- Economic losses
- Punitive damages
In some cases, courts have awarded punitive damages in very high amounts to send a signal to wealthy insurance companies of their legal obligations to uphold the implied covenant of good faith and duty of care to their policyholders.
What are Some Common Examples of Bad Faith Insurance Claims?
In a bad faith insurance claim, an insurance company tries to underpay a claim or avoid paying it entirely. Typically, this is done by unreasonably denying or delaying a valid claim. Examples of insurance companies acting in bad faith include:
- Unreasonably denying a claim.
- Denying a claim without conducting a thorough investigation.
- Failing to properly investigate property damage in order to undervalue a claim.
- Failing to provide an explanation and documentation of a denial decision.
- Unreasonably delaying payment of a claim after the insured submits proof of loss.
- Intentionally misrepresenting policy provisions to minimize the benefits being paid.
- Intentionally misrepresenting the law regarding insurance claims.
- Not accepting a prompt, fair, and equitable settlement of a claim when liability is reasonably clear.
What is a Third-Party Bad Faith Insurance Claim?
Liability insurance is supposed to cover claims against the policyholder. The insurance company should pay the defense costs for the insured up to the policy limits. This is true also for settling claims against the insured. There is a duty of care that a case against the insured must be settled within the policy limits if an offer is made to do so. A third-party bad faith insurance claim occurs when the company either refuses to pay liability claims for losses incurred by others as a result of the insured’s actions or refuses to accept a reasonable settlement offer from someone who suffered an injury or loss due to the insured’s actions.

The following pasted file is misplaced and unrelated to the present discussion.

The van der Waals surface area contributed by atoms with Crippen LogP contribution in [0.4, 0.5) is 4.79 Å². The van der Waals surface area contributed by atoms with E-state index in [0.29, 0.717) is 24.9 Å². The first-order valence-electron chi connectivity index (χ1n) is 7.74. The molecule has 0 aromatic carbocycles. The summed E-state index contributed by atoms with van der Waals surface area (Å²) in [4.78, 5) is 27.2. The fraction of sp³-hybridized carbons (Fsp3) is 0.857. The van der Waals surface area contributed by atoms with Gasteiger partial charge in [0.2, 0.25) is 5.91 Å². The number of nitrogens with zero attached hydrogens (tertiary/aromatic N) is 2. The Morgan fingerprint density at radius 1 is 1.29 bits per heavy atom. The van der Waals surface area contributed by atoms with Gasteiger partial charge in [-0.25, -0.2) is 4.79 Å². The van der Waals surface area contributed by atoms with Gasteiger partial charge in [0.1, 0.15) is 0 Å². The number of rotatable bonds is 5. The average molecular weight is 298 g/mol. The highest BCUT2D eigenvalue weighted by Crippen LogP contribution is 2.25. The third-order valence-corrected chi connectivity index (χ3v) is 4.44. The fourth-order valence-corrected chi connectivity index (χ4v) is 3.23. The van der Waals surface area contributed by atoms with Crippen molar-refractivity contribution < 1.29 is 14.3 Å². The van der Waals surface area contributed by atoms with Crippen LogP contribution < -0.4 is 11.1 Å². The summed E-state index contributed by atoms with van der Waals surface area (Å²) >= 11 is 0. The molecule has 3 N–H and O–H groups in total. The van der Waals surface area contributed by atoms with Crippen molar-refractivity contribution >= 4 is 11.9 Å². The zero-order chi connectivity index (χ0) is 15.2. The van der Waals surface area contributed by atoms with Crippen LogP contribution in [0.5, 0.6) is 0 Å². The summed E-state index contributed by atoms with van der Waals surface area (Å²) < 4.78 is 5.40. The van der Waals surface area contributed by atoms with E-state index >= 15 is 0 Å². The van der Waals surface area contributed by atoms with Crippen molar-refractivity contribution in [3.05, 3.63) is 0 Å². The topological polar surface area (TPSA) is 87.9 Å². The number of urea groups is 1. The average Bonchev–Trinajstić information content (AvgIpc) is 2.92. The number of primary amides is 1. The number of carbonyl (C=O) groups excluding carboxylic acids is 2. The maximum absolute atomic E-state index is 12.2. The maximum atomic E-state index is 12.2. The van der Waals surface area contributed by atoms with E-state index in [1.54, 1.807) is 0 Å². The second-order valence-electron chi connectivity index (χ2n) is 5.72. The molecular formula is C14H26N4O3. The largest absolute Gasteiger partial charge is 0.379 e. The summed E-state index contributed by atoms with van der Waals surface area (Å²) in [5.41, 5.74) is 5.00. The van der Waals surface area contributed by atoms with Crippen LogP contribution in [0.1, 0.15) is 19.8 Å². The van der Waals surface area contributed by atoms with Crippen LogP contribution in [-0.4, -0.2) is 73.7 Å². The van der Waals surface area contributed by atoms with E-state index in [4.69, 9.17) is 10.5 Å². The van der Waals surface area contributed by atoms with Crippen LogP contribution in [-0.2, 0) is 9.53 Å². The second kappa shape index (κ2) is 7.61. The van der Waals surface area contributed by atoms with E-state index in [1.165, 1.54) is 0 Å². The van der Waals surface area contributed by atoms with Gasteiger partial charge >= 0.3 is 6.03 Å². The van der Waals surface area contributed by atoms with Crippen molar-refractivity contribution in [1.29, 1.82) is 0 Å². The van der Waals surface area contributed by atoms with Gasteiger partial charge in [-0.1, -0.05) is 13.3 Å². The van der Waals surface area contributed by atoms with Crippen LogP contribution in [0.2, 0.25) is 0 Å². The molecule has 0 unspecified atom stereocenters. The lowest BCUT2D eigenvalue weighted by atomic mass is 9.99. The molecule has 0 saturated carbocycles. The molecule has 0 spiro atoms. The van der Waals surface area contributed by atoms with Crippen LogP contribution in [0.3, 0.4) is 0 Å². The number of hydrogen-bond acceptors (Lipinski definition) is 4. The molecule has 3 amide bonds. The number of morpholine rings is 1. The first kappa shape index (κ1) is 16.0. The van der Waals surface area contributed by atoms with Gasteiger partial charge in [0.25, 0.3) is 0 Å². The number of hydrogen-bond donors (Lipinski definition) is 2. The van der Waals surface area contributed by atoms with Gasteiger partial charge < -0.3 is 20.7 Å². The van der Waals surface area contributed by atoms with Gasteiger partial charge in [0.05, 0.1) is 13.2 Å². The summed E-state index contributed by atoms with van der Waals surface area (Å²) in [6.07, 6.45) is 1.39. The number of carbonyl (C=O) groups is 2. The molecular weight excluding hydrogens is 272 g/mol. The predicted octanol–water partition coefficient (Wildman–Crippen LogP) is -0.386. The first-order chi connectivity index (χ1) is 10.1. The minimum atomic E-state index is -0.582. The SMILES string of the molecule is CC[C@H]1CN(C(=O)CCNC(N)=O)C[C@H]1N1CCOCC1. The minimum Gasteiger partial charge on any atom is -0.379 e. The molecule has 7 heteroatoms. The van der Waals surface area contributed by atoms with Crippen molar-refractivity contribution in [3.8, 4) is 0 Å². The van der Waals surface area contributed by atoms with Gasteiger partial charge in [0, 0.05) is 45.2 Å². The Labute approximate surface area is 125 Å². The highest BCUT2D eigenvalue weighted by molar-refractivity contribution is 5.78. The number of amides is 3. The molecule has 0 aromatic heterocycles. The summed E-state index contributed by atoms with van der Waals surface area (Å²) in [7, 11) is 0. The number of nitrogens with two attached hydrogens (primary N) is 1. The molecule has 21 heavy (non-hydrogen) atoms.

How Do I Know My Legal Rights Regarding My Insurance Policy?
Insurance policies are full of fine print that is loaded with complex legal terms. Most are lengthy documents that lay people cannot be expected to decipher, something the insurance companies count on. Anyone who suspects their insurance company is using delay tactics or otherwise acting in bad faith should consult with an experienced lawyer immediately. A lawyer can advise their client on how to file a lawsuit and can help determine the insured’s legal rights and the insurance company’s contractual obligations.
Pittsburgh Bad Faith Insurance Lawyers at AlpernSchubert P.C. Recover Compensation from Insurance Companies in Bad Faith Claims
If your valid insurance claim has been unreasonably denied, talk to an experienced Pittsburgh bad faith insurance lawyer at AlpernSchubert P.C. Our legal team will evaluate your case and help you obtain evidence to strengthen your claim. For more information and a free consultation, complete our online form or call us at 412-765-1888. Located in Pittsburgh, we serve clients throughout western Pennsylvania, including Allegheny County, Lawrence County, and Washington County.